This article was originally published in 2011—Ed.
When the field for the first Indy 500 left the starting line more than 100 years ago this month, a big, white Stoddard-Dayton touring car led the way. At its wheel was a man now forgotten by most Americans, but in his day he was a regular in the sports and business pages of newspapers from coast to coast. Carl Graham Fisher drove the pace car in the first five installments at Indy, and for good reason: Fisher spearheaded the creation of both the 500 and the Indianapolis Motor Speedway.
Motoring America's debt to him goes far beyond that, though. Fisher also organized two of the country's earliest interstate auto roads, helping to kick-start the nation's first primitive highway network. He marketed the first practical automotive headlight, which turned car travel into an all-hours proposition, and he may also have made one of the first lengthy road trips by auto.
So why haven't you heard of him? Because after taking on a couple of additional projects—creating the city of Miami Beach and the Montauk settlement on the eastern tip of Long Island, N.Y.—he lost everything and faded to historical footnote.
Fisher's contributions began on two wheels. Born in 1874, he quit school at age 12 to make his fortune, and in five years amassed enough cash to open a bike repair shop in the midst of a national craze for pedal power. He advertised the business by spending a lot of time on a bike himself, as part of a traveling race team led by a friend and fellow speed demon named Barney Oldfield. The pair pedaled hell-for-leather at county fairs throughout the Midwest. The shop thrived.
Still, by late in the decade, new machines were attracting his attention: carriages and bikes fitted with lightweight gasoline engines. Fisher bought a three-wheel, French-made horseless carriage, packing all of 2.5 horsepower. It was reputedly the first automobile in Indianapolis.
In January 1900, Fisher and Oldfield visited the nation's first auto show at New York's old Madison Square Garden. Both bought cars and, according to two Fisher biographies, both drove them back to Indiana, thus becoming pioneers in the automotive road trip.
The auto show changed both men. Oldfield would emerge as America's first car-racing star, becoming such a celebrity that his name entered the lexicon for a full quarter-century: A cop's standard greeting to speeding motorists in the teens and '20swas, "Who do you think you are, Barney Oldfield?"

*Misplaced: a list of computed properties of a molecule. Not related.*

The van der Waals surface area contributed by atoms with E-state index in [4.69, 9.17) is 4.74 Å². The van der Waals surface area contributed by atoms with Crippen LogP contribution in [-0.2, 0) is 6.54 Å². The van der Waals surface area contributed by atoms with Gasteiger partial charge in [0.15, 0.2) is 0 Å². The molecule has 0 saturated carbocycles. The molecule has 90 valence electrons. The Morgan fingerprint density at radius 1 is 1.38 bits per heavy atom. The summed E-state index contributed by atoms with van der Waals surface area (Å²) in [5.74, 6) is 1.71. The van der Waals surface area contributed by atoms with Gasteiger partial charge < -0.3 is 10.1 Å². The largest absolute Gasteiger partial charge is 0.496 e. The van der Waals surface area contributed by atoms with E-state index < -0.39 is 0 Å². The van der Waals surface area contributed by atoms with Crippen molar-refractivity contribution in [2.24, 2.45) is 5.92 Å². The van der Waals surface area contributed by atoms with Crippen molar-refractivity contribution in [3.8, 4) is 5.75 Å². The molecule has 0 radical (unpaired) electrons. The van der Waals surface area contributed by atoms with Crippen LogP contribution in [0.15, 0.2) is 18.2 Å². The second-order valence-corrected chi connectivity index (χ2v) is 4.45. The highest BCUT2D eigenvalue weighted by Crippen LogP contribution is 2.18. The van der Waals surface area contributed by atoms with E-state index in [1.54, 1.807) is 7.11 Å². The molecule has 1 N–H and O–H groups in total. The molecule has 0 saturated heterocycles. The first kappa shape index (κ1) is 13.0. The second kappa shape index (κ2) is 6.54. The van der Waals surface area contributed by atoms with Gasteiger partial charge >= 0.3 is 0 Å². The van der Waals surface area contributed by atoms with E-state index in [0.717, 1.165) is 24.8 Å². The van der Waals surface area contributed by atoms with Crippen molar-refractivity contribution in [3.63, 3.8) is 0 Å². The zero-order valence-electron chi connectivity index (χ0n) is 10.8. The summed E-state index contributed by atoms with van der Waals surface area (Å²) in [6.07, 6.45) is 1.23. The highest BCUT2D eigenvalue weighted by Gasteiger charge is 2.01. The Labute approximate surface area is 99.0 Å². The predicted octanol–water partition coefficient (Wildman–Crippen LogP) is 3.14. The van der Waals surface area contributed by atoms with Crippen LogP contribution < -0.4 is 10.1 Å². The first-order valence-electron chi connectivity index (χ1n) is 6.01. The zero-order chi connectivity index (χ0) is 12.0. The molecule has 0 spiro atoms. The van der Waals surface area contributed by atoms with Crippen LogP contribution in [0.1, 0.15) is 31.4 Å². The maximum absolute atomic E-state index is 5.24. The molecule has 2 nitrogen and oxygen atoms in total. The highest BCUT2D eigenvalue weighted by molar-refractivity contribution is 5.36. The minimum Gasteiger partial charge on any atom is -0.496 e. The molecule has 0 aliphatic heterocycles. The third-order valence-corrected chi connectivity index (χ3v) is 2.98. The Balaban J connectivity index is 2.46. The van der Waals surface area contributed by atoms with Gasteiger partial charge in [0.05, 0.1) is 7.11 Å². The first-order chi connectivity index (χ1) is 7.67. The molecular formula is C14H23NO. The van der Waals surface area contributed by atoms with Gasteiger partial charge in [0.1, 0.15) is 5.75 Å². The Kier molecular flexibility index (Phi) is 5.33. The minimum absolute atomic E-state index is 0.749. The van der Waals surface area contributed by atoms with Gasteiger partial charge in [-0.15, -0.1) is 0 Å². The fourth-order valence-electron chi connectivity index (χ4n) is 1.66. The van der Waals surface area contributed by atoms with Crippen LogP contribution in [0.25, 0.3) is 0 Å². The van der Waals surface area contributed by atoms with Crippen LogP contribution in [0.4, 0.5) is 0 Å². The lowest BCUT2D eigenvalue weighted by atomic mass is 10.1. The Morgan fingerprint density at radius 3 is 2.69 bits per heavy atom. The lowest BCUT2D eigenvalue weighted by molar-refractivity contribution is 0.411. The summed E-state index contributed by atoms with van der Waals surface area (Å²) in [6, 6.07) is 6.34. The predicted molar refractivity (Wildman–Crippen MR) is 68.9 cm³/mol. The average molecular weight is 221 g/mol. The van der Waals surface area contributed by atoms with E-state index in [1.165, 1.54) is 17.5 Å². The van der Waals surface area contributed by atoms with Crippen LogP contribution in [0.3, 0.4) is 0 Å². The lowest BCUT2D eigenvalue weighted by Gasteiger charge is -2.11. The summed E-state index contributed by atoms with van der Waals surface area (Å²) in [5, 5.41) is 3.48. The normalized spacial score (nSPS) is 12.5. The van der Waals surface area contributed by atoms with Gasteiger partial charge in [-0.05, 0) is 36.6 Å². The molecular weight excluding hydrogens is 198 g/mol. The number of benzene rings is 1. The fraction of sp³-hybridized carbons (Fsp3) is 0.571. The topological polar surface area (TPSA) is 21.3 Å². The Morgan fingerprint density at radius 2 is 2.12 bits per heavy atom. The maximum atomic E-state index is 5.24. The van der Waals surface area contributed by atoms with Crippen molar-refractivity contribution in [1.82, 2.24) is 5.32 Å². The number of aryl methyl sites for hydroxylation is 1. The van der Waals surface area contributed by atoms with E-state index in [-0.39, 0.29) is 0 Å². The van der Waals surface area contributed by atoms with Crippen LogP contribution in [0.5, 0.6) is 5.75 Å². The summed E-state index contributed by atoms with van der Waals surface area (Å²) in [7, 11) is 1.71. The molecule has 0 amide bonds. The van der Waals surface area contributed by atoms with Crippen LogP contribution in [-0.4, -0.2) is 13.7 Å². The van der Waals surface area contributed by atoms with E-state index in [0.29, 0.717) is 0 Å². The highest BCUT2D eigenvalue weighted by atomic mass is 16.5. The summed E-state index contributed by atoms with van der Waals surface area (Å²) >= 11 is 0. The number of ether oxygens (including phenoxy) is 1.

Fisher returned to Indianapolis with a new business model. He closed the bike shop and opened the Fisher Auto Company, which was among the nation's first car dealerships.
The horseless carriages of the day were fragile, wheezy and wide open to the elements. An afternoon jaunt to the country involved flat tires, breakdowns and as much digging as driving. The first land-speed record, set in 1898, was a hair over 39 mph, and most cars couldn't manage 10.
Still, excitement surrounding the machines was infectious. In 1900, 8000 autos were registered in the United States. The count quadrupled by 1903 and doubled again by 1905. With cars practically selling themselves, the Fisher Auto Company's owner was not long content to simply move product. Early in the new century, he and Oldfield took up auto racing and toured county fairs, much as they had on bikes.
Fisher became a regular on the track, too, his favored ride a powerful, long-snouted Mohawk on which he sat high, unstrapped and bare to the wind. The car was deafening, top-heavy, unstoppable and terrifying to behold. Fisher won races throughout the Midwest. In the summer of 1903, when Oldfield achieved the long-sought grail of covering a mile in a minute, Fisher wasn't far behind. Horseless Age numbered him among "the best-known track racers" in 1904.